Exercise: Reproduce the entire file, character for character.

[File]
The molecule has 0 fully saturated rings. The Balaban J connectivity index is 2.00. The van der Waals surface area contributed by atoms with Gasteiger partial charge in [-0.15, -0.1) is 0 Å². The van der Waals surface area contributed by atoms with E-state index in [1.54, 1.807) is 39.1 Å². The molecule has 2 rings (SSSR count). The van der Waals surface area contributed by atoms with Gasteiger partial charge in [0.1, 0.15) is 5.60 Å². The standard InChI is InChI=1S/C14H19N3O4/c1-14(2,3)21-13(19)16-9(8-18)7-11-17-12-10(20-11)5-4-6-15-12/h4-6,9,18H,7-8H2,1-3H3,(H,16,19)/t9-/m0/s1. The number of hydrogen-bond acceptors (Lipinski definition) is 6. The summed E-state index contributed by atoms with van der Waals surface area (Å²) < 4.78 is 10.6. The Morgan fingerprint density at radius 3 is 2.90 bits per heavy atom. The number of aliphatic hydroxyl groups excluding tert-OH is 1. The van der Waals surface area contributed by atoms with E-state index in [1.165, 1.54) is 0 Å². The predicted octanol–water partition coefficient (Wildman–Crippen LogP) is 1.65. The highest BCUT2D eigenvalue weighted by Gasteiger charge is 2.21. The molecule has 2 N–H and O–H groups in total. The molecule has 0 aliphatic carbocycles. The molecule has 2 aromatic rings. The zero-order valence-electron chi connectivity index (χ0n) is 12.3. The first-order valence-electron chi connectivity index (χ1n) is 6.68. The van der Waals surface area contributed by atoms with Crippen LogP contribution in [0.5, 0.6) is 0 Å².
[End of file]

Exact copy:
The molecule has 0 fully saturated rings. The Balaban J connectivity index is 2.00. The van der Waals surface area contributed by atoms with Gasteiger partial charge in [-0.15, -0.1) is 0 Å². The van der Waals surface area contributed by atoms with E-state index in [1.54, 1.807) is 39.1 Å². The molecule has 2 rings (SSSR count). The van der Waals surface area contributed by atoms with Gasteiger partial charge in [0.1, 0.15) is 5.60 Å². The standard InChI is InChI=1S/C14H19N3O4/c1-14(2,3)21-13(19)16-9(8-18)7-11-17-12-10(20-11)5-4-6-15-12/h4-6,9,18H,7-8H2,1-3H3,(H,16,19)/t9-/m0/s1. The number of hydrogen-bond acceptors (Lipinski definition) is 6. The summed E-state index contributed by atoms with van der Waals surface area (Å²) < 4.78 is 10.6. The Morgan fingerprint density at radius 3 is 2.90 bits per heavy atom. The number of aliphatic hydroxyl groups excluding tert-OH is 1. The van der Waals surface area contributed by atoms with E-state index in [1.165, 1.54) is 0 Å². The predicted octanol–water partition coefficient (Wildman–Crippen LogP) is 1.65. The highest BCUT2D eigenvalue weighted by Gasteiger charge is 2.21. The molecule has 2 N–H and O–H groups in total. The molecule has 0 aliphatic carbocycles. The molecule has 2 aromatic rings. The zero-order valence-electron chi connectivity index (χ0n) is 12.3. The first-order valence-electron chi connectivity index (χ1n) is 6.68. The van der Waals surface area contributed by atoms with Crippen LogP contribution in [0.5, 0.6) is 0 Å².